September 27, 2007

Cornell Ranks Last in Civic Knowledge Study

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According to a study commissioned by the Intercollegiate Studies Institution, Cornell University students rank last on the civic knowledge gained over four years at college.
50 colleges nationwide participated in the civic literacy exam that was conducted by the University of Connecticut’s Department of Public Policy. Eastern Connecticut State University came out as number 1 and Cornell University as number 50.
The rankings were based on the amount of “value added” to a student’s knowledge, which means the amount by which students’ scores increased over their four years at college, according to the ISI.
American history, American political thought, America and the world, and the market economy were the four main subjects used to test civic knowledge.
Entering Cornell freshmen scored an average of 61.90 percent on the test, while Cornell Seniors who took the exam scored an average of 56.95 percent on the test. Thus, over their four years at Cornell students lost 4.95 percent in civic knowledge.
Dr. Gary Scott, a senior research fellow from ISI, expressed great concern in Cornell’s negative value added score.
“If you don’t gain knowledge at institutions of learning, something is amiss. We believe there is something real happening at Cornell that needs to be improved,” Scott said.
The ISI chose to emphasize the increase, or in some cases, decrease, of students’ scores, rather than the scores themselves.
For example, Cornell’s poor ranking on value added is emphasized, not Cornell’s ranking as number 19 based on the mean senior score alone.
The focus is on value added because, as was stated in the ISI’s report, “As with voting, a student’s overall civic knowledge has no relationship to his likelihood to participate in political and civic activities. What matters … is how much the student’s civic knowledge increases.”
The test itself, as described by Scott, consisted of 60 objective multiple choice questions with five answers to choose from and maintained a large range between basic facts, concepts, and analytical reasoning.
“At Cornell, we actually had one of the largest sample sizes of all the colleges in the study,” Scott said. “The test was sensitive to gains no matter where a student’s knowledge started.”
Nevertheless, some current Cornell students do not think the study truly demonstrates anything significant.
Mazdaq Asgary ’08 said that while he has lost basic American history knowledge studying at Cornell, he has gained critical thinking skills and knowledge in other fields.
“I really don’t think it’s a negative thing that we don’t have this information memorized. Rote memorization doesn’t get us anywhere, but critical thinking does,” he added. “We’re being trained to be the leaders or executives in the fields we go into. Being resourceful is more important, not to just memorize facts.”
Scott disagrees and said that the test is not simply memorization, and that it does in fact require analytical skills.
“Students’ scores on the civic test were highly correlated with SAT scores which further demonstrates that reasoning skills were present on our test,” he said.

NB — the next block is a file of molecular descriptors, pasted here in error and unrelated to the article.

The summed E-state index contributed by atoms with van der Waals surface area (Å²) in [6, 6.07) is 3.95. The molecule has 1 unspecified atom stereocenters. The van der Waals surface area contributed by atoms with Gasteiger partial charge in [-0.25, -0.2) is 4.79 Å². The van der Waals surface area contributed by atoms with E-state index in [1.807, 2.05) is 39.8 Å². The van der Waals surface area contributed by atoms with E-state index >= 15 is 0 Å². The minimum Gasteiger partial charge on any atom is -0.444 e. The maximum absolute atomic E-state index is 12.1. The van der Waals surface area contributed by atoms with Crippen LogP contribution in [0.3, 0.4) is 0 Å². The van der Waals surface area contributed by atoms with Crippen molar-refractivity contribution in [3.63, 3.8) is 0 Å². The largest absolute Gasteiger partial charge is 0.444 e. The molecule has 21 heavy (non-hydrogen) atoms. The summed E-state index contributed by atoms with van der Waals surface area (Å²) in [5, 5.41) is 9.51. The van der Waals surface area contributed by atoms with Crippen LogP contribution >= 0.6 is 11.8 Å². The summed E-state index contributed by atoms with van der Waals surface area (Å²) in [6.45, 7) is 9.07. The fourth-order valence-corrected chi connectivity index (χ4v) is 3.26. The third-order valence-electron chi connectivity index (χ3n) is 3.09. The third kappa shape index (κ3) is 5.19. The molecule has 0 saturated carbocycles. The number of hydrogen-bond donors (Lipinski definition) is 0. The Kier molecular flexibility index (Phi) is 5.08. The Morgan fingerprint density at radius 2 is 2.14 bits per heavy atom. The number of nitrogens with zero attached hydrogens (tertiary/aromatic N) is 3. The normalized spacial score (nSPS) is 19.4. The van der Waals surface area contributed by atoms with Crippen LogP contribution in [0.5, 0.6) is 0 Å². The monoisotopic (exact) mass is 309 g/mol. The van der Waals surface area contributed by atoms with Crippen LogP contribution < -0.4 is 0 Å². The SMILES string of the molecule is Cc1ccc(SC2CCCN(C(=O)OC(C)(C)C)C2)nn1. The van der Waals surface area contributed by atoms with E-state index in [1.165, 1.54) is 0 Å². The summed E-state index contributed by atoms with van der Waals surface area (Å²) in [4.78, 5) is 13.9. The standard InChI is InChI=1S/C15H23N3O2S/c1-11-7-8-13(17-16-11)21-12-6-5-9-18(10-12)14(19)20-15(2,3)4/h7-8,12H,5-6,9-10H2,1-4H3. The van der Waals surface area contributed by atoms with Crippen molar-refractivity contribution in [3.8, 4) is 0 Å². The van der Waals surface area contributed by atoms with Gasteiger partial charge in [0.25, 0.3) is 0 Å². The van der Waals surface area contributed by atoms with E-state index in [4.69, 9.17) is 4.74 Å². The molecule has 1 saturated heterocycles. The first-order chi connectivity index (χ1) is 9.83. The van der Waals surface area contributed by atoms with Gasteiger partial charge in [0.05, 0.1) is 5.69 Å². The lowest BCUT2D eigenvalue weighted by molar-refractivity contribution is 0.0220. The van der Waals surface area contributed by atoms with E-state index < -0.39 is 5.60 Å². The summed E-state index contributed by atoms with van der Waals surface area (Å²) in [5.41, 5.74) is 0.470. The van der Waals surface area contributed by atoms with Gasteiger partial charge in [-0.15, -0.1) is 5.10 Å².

“We would hope that Cornell could improve on various factors,” he continued. “We would challenge Cornell to two things: for students to take more courses and for these courses to improve.”
Despite Scott’s proposed solution, the answer to this problem is not simple.
Some Cornell students feel they should only have to take courses that are relevant to their major or that they are personally interested in.
“It should be left into hands of students to see what subjects they want to pursue. While I definitely have room to expand my knowledge in American history, I don’t know how realistic it is that I will be able to take these courses since I’m a bio major,” said Dan Osario ’11.
Scott argues that while it may be hard to find room for civic knowledge courses in one’s schedule they are still very important and should not be neglected.
“In a good liberal arts education all parts of knowledge should be advanced, including civic knowledge,” Scott said. “Students’ kindergarten through twelfth grade education gave them a basis in civic knowledge, and it is up to colleges to expand that knowledge.”
Last year in the same study, Rhodes College, a private liberal arts school in Tennessee, ranked first, while Johns Hopkins University came in dead last.
Cornell students performed third worst on the value added rankings. They were joined by Yale, Duke and Brown at the bottom of the list, similar to this year’s rankings.
Cornell freshmen received a mean score of 59.4 percent on historical knowledge, as compared to 61.9 percent this year. Seniors received an average of 56.1 percent, as compared to 56.95 this year.
In terms of actual scores, both freshmen and senior Cornell students showed a slight improvement from last year to this year.
Yet, Cornell dropped in rankings, according to value added, because the difference in senior and freshmen scores increased.
Mary Beth Norton, director of undergraduate studies in history spoke to The Sun last year regarding the study. She emphasized student responsibility for the results rather than the responsibility of Cornell.
“At the college level people are supposed to follow what they want to follow … Our responsibility is to offer students classes. We are not an agency of the federal government,” she said.
Professor Laurence Moore, acting chair of the history department, said last year, “As a historian, I of course think that Cornell students ought to know something about history. But then I think that they ought to know something about a lot of things.”
“History is one part of a liberal arts education, but only one part,” he wrote.